Naturespeak A naturalist's view of the world

December 29, 2008

Basswood A-Go-Go

Filed under: Uncategorized — wykes @ 9:56 pm

While in the midst of a windy and bitter Alberta clipper cold snap, I am usually less than tempted to go outside. My only excuse for this lack of fortitude is that most sensible animals sit tight during such periods.  “Holing up” is a natural and safe thing to do. I am a sensible animal. I will, however, spend an inordinate amount of time standing by the window during such weather and mumble to myself – saying middle-aged things like “Geeze, it’s really blowing out there” or “It looks like there’s no letting up.”

During one of my window expeditions, I spotted a basswood seed bract swirling around just outside the back door (see above). It was riding on an endless wind-go-round on top of the snow crust along with a variety of vegetative riff-raff.  The closest Basswood tree was, as far as I knew, nearly a quarter mile away.  So the sight was a slightly unusual one around my place. It prompted me to crack open the door, venture a few feet out into the bitter cold, and snap a few pictures. I used a zoom setting so I didn’t have to go too far out. “Geeze,” I mumbled upon returning, “it’s really blowing out there.”

Being that nature came to me this time, I felt it only right to spend some time contemplating the fine details of Basswood seed distribution. Basswoods are common mid-western trees known for producing fine carving wood and “bast” – or twine – rendered from the bark. They are also known as “honey trees” for the honey produced by bees feeding on their nectar-rich flowers. These flowers bloom in June and eventually turn into the unique seed structures shown above.

The flower/seed unit consists of a woody stem suspended from the center line of a modified leaf called a bract. Like the winged seeds of the maples and ashes, the Basswood cluster is made to take flight upon being released. The structure (see below) bears an uncanny resemblance to one of those old-fashioned whirligig flying toys – you know, the kind that inspired the Wright Brothers to break the bonds of gravity. Unfortunately, this uni-wing only propels the falling seed bunch a few tree lengths away under the best of fall wind conditions and straight down when no wind is present. Ahh, but the Basswood has another trick under its woody sleeve to overcome this fault.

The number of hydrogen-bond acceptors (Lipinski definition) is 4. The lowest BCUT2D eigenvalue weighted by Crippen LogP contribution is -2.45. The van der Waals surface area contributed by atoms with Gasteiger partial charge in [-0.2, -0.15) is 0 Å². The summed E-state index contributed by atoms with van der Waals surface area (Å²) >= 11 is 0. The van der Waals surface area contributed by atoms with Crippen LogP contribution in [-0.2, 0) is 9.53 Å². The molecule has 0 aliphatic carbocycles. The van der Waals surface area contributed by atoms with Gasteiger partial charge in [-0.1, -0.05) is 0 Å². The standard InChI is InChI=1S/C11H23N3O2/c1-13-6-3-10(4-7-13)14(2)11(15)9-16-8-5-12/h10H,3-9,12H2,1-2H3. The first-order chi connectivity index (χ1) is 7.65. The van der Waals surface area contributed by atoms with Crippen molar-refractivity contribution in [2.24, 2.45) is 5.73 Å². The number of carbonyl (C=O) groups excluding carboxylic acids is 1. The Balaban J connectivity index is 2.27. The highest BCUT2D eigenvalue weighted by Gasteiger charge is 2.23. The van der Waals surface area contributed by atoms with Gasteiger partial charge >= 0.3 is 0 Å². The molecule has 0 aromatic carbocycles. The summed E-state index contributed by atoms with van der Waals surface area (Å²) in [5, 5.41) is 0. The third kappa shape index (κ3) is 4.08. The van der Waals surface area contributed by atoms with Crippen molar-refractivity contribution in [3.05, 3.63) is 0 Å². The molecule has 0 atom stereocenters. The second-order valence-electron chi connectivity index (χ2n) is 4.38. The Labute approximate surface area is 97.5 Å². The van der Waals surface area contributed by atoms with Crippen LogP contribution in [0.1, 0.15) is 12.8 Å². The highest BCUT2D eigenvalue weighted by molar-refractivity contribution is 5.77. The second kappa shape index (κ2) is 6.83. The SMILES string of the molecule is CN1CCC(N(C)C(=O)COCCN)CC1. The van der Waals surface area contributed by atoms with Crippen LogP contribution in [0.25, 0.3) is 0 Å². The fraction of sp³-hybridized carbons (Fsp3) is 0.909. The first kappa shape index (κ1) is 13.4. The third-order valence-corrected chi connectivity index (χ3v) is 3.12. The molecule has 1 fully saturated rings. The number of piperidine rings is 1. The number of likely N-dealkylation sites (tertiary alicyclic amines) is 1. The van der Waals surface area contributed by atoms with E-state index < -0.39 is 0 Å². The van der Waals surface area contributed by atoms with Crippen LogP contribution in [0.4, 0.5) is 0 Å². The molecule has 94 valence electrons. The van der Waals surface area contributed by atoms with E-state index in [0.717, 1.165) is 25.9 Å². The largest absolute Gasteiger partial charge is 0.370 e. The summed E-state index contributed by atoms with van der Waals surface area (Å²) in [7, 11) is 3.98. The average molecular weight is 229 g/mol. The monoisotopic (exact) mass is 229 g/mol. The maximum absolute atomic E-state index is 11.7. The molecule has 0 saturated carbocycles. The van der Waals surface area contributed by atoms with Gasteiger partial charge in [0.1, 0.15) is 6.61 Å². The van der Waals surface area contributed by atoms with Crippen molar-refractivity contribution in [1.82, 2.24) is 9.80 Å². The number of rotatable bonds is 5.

They don’t release most of their seed structures until winter arrives. They wait until winter levels everything first. Tiny, but tenacious, tendrils hold the stem onto the branch until winter gales force them to finally relent. Taking advantage of crusted snow and high velocity winds, the structure sails along over the open surface like an ice boat over a glassy frozen lake.  In other words, the initial flight sends the seeds a short distance from the tree and the skidding experience keeps it going, and going, and going like the Energizer Bunny. One by one, the tough encapsulated seeds fall off and settle down through the melting snow to the spot they will call home for the next 100 years if they are lucky enough to sprout.

This snow sliding technique is all but ignored in modern literature – the wing function rather than the sail function, is emphasized. I consulted one of the old texts to find a description which adequately explained this winter dispersal method.

Towards that end, I quote Dr. W.J. Beal, professor of botany at the Michigan Agricultural College (now Michigan State University) from his 1898 book called Seed Dispersal. He observed that “before snow had fallen in 1896, by repeated moves on a well-mown lawn, fruits and bracts (of the Basswood) were carried about 200 feet, while with snow on the ground the distance was almost unlimited. With a crust on the snow and a good wind the conditions are almost perfect…to propel it much a sail propels a boat.”

Some 110 years after Dr. Beal revealed it, this unique little piece of natural history news announced itself at my own back door. “It looks like there’s no letting up” when it comes to uncovering nature’s wonders.

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